The First Printed Copy Of SuperFreakonomics Auctioned Off For Charity

from the not-so-superfreaky dept

With the follow-up to Freakonomics coming out, as part of the plan to promote SuperFreakonomics, the books’ authors are auctioning off the very 1st printed copy on eBay for charity. The winner of the auction gets a signed copy of this book, as well as a verification letter and a limited-edition SuperFreak t-shirt. Clearly, the economists behind this offer understand the value of scarce goods, and they’ve tried to increase that value with a couple extra goodies (as well as a matching donation up to $5,000 from Stephen Dubner). But wouldn’t it be more interesting to see additional “reasons to buy” around the content, along with typical “freakonomic” analysis of what works and why? Dubner has already suggested (tongue-in-cheek) that the winner won’t suffer from winner’s curse, but will there be more practical lessons to be learned from this auction? How would the results of this charity auction be different if it did a Dutch auction (like xkcd did recently)? Auctioning off another copy of the book without the charity aspect would be an interesting test, too. And are there other scarce items that Stephen Dubner or Steven Levitt could offer for their book sales?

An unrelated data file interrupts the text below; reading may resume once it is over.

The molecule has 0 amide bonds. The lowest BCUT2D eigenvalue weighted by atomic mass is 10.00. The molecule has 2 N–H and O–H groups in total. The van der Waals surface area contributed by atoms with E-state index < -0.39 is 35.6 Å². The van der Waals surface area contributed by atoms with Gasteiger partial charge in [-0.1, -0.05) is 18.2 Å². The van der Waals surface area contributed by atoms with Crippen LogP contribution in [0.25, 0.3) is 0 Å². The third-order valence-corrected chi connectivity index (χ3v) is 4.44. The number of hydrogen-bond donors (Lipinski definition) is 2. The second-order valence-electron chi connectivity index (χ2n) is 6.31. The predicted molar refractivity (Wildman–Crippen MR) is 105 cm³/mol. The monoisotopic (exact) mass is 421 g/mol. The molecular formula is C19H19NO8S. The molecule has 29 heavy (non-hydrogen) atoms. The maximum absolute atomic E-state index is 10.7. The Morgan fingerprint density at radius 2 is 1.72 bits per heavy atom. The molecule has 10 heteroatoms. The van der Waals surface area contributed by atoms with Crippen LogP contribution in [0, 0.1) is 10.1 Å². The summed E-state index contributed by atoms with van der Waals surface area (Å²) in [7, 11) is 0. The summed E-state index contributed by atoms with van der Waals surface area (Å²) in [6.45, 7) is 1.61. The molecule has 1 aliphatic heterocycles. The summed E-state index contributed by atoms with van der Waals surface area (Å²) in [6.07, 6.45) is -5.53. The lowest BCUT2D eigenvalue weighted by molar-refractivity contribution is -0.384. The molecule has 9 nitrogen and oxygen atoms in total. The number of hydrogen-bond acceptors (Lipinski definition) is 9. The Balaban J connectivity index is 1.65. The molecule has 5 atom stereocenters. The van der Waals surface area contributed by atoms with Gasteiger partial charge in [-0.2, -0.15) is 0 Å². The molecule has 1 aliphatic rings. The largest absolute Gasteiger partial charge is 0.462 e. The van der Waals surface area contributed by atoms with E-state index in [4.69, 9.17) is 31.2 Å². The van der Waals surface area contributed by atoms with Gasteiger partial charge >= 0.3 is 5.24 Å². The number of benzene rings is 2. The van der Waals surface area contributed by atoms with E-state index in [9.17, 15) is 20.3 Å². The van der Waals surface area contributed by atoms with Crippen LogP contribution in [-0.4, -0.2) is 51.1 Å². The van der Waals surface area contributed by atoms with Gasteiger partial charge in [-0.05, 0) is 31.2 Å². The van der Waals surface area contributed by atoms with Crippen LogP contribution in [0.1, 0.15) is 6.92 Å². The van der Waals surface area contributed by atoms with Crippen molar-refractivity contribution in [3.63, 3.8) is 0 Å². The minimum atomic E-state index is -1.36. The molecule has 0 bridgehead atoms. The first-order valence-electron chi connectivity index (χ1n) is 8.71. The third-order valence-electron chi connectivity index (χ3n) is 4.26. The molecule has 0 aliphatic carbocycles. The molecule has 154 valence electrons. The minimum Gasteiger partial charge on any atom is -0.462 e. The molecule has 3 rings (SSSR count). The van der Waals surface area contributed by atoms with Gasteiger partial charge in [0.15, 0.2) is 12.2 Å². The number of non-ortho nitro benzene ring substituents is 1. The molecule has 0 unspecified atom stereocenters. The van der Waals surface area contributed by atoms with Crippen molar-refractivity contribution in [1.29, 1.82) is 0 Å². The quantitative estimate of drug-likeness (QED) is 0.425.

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Comments on “The First Printed Copy Of SuperFreakonomics Auctioned Off For Charity”

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Anonymous Coward says:

“But wouldn’t it be more interesting to see additional “reasons to buy”….”

When techdirt does the experiment the signed book idea is a reason to buy, but if it’s done by anyone else it only counts as a “extra goodie” which is apparently an inferior thing ?!!

Ordinary people might think making the money go to a charity could be a reason to buy and/or connect with the fans (particularly if you know which charity), but apparently this isn’t doing things the correct way – Masnick doctrine says you need to keep all the money yourself.

Is this a problem of ego or does Masnick really not get it ?.

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